Friday, January 10, 2014

FFB: The Man in the Moonlight - Helen McCloy

Helen McCloy would have made a great writer of TV crime show scripts these days. While reading The Man in the Moonlight (1940), her sophomore detective novel featuring Dr. Basil Willing, I was struck by the abundance of arcane bits of scientific knowledge that made up the clues and evidence in her usual fascinating plot. She introduces biochemistry, anatomy, abnormal psychology, symbology, and even the construction of heating and air conditioning units in to her multi-layered plot. The story of the murder at Yorkville University could easily have been an episode on House or Elementary or any of the dozen of shows in which the plot hinges on little known medical, psychological and historical facts.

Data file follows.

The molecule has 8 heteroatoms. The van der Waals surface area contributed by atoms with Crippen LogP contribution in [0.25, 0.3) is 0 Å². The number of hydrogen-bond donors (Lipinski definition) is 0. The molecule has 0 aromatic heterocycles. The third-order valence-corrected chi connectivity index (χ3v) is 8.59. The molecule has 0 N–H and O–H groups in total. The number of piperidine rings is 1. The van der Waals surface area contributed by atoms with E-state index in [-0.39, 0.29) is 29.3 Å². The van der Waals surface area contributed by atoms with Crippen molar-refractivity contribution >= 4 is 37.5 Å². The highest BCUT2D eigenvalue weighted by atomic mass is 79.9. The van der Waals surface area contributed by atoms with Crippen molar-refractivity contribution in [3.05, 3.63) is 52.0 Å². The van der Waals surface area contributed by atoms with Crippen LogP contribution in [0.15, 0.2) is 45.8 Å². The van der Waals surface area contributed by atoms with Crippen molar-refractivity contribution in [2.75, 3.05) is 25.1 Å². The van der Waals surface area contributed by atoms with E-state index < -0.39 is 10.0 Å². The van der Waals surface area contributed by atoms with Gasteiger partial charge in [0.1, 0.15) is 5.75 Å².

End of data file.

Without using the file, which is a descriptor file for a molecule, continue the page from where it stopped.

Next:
Want a sampling? Let's go!

1. Suicide by a gun in the mouth is the most common method of self-destruction among German and Austrian soldiers.

2. There is an abnormal condition of the thymus gland that can result in giving people a youthful appearance not consistent with chronological age.

3. A certain type of lesion in the septum is indicative of chromic acid poisoning.

4. There is a discussion of HVAC construction and its flaws and how it relates to acoustical anomalies that allow the murderer to eavesdrop on private conversations in one room while being hidden in an adjacent room below.

That just scratches the surface. My notes include three other points which unfortunately would reveal a few well deserved surprises. As I've said before McCloy was way ahead of the rest of her mystery writing colleagues in tackling what are now almost routine in plot devices. She was, in my opinion, the first of the truly modern detective novel writers.